A senior civil aviation ministry official confirmed to FE it was conducting an internal exercise to review the position on bilaterals. The idea is to understand in which areas we are underutilised, whether there is a shortage of aircraft or other bottlenecks, the official said. He explained the new guidelines would pencil in not just the industrys current ability to use the seats but future potential. The primary consideration should be: Whats in it for us There have to be larger
economic benefits for the country, he said, adding that a review of how existing
bilaterals had helped had been initiated.
The timing of the review is significant given the entry of new players such as Tata- Singapore Airlines (Tata-SIA) also since the government is also simultaneously revisiting the 5/20 rule; the rule bars carriers from flying overseas until they complete five years of operations in India and have 20 aircraft.
The new ASA guidelines are expected to benefit not just airlines like Air India and Jet Airways, which operate long-distance international flights, but also likely new entrants such as Tata-SIA, which has said it plans to fly international routes as soon as the 5/20 rule is removed.
The decision to form a new framework comes after the India-Abu Dhabi ASA, signed in April last year, received intense criticism from a parliamentary panel led by CPI(M)s Sitaram Yechury and BJP leader Subramanian Swamy for giving benefits to a single player, Etihad, ostensibly for the airlines R2,000-crore investment in Jet Airways to go through.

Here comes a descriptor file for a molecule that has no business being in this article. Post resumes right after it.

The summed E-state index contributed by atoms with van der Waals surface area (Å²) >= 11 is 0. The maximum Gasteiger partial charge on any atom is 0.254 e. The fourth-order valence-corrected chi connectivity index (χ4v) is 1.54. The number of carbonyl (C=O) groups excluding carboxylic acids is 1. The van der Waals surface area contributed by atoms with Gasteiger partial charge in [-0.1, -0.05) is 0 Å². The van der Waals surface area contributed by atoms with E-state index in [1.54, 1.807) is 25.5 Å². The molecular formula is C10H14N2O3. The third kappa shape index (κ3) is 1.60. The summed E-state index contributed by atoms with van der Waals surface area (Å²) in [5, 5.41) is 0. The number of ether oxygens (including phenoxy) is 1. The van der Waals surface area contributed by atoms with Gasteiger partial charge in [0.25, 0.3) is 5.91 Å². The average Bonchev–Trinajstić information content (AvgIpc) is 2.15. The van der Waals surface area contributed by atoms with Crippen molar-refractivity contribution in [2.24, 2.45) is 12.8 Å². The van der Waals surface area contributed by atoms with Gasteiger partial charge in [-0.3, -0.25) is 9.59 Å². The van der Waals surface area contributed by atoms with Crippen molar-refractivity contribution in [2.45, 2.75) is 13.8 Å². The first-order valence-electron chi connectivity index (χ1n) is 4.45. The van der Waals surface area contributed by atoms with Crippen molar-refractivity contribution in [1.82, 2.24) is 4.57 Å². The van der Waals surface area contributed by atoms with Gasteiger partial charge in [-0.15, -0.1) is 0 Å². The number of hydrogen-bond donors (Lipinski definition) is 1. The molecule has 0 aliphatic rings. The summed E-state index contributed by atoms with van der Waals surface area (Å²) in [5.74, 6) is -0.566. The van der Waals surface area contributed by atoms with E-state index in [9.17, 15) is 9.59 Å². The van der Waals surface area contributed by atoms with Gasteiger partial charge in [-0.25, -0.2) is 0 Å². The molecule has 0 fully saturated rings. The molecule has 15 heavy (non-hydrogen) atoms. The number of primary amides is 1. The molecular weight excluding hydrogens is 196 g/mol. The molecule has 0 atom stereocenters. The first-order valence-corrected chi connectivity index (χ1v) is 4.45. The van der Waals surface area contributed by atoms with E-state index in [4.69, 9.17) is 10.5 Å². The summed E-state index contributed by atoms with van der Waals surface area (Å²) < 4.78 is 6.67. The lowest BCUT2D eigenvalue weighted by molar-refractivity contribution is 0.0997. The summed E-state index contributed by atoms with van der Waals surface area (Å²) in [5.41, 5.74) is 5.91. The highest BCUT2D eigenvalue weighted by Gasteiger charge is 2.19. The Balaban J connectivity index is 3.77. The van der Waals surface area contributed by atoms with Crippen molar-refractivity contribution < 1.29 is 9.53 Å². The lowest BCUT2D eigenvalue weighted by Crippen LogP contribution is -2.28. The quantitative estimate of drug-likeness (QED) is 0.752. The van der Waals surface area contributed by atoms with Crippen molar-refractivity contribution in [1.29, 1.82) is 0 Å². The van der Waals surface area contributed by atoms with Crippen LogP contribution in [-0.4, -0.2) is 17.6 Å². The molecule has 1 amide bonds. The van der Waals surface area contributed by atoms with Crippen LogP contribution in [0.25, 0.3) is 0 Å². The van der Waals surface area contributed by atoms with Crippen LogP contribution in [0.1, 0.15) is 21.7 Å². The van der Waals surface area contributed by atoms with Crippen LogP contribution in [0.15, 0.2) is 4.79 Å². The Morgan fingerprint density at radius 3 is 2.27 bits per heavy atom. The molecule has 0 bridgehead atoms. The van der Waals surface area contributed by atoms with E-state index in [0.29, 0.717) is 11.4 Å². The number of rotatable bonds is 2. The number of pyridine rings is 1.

The UPA government had increased Indias bilateral traffic rights with Abu Dhabi by 36,670 seats in phases till October 2015, a move that makes Abu Dhabis seat entitlement the same as Dubais current allocation. At the time, Dubai had a 12% share of Indias international traffic, while Abu Dhabi had a 2% share. Countries such as Qatar, Egypt, New Zealand, Singapore and Malaysia that are currently in line for bilaterals would have to wait till the revised guidelines are in place.
The worry is that the business of domestic carriers like Air India, which have significant overseas operations, may go away if too many seats are given under ASAs to other countries, an airline executive said.
More recently, in February this year, India and Dubai also agreed to enhance the bilateral seat entitlements between the two countries by another 11,000 seats per week, from 54,200 seats per week.